Sociology – The study of human social behavior, especially the study of the origins, organization, institutions, and development of human society.
About a year ago, I wrote an article entitled “Social Media is About Sociology and not Technology.” The recognition of people versus the tools is now more critical than ever. Although, it still isn’t necessarily embodied in many of the words and work shared by fellow Social Media Marketers.
Less talk, more learning and action are required.
There’s no shortage of people who understand and present existing and emerging Social Tools for us to use as a mechanism for “engaging” in “conversations.”
Participation after all, is marketing right?
Let’s change that.
Informed, mutually beneficial, and genuine participation inspires relationship marketing.
However, many purported Social Media experts are merely engaging in cultural voyeurism at best. They look from afar and roam the perimeters of online societies without ever becoming a true member of any society. This means, they don’t truly understand what, where, or why they’re “participating,” only jumping in because they have something to say and have access to the tools that will carry it into play. This is unfortunately a representation of the greater landscape of Social Media Marketing and it’s time to take a step back and study the sociology of Social Media in order to keep communities intact and unaffected by outsiders.
The future of communications requires the consideration of sociological principles when integrating Social Media into the marketing chemistry. This is one of the most important points where we simply need to stop and think about things. As in all of marketing, the most effective campaigns start with listening, reading, watching, and observing. In the world of Social Media, this is not an option. It’s dependent on Sociology and the study of people and cultures online before we even think about engaging them in conversations.
Again, Social Media is about sociology and not technology. This is about people and the cultures that shape respective online communities.
Is Social Media, we’re reminded that “listening” is the key to engagement. In Sociology, this is referred to as observation. By observing, either directly or virtually, we become Social Scientists in order to feedback intelligence and insight into the marketing loop.
Two basic types of observations exist:
1) Unobtrusive. The observer is detached and does not take an active part in the situation.
– Observer as participant. Observer admits their role and just observes the situation, behavior and interactions.
– Complete observer. Observer hides their true identity.
2) Participant. The observer joins a group and studies as an inside member.
– Complete. The observer hides their identity. There are a number of problems with this type of observation: ethical, is it morally right to use such methods? By joining the group the observer may alter its behavior and culture; and going native and adopting the norms and values of the group.
– Participant as observer. Here the observer does not hide their identity and is truthful about their goals and objectives.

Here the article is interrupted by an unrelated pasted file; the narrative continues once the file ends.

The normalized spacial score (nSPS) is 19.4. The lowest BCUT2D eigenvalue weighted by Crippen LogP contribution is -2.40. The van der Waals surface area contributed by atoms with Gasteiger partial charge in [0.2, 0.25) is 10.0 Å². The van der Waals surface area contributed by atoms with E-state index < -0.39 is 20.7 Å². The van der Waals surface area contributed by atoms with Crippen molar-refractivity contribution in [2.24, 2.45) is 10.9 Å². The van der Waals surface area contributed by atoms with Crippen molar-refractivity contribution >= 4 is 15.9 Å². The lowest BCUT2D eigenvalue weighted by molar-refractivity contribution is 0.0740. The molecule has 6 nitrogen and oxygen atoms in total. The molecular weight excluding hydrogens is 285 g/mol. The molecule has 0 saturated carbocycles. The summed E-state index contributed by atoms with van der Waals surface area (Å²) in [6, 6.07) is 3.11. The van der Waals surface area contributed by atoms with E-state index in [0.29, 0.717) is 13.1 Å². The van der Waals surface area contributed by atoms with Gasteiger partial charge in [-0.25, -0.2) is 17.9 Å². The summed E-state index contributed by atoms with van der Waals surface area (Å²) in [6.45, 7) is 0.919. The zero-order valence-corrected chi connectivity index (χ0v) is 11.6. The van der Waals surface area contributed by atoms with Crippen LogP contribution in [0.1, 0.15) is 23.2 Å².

Most Social Media Marketing initiatives I have observed (whether I was asked to assess a company’s program specifically or simply watched a very public campaign as a student), have not observed much more than the “latest and greatest” tools that can get them in front of bubbling and active social networks and communities.
This is the equivalent of setting up camp next to a village because you have the tools to do so and expecting the village to integrate you into their society.
It just doesn’t work that way.
Sociology provides us with an understanding of how social forces shape individual attitudes and behavior. Sociologists study society and social action by examining the groups and social institutions people form. In Social Media, these communities take the form of social networks and the communal groups within them. People form associations, friendships, and allegiances around content, objects, products, services, and ideas. How they communicate is simply subject to the tools and networks that people adopt based on the influence of their social graph – and the culture within.
Sociologists also study the social interactions of people and groups, trace the origin and growth of social processes, and analyze the influence of group activities on individual members and vice versa.
The basic goal of sociological research is to understand the social world in its many forms. Social Media, and marketing in general, could only benefit from intelligence. And at the very least, it removes the risk of “marketing at” people and instead naturally shapes a more honest, intelligent, and informative approach.
Quantitative and qualitative methods represent two main types of sociological research. Quantitative methods, such as social statistics or network analysis, investigate the structure of a social process or describe patterns in social relationships. Qualitative methods, including focused interviews, group discussions and ethnographic methods, reveal social processes.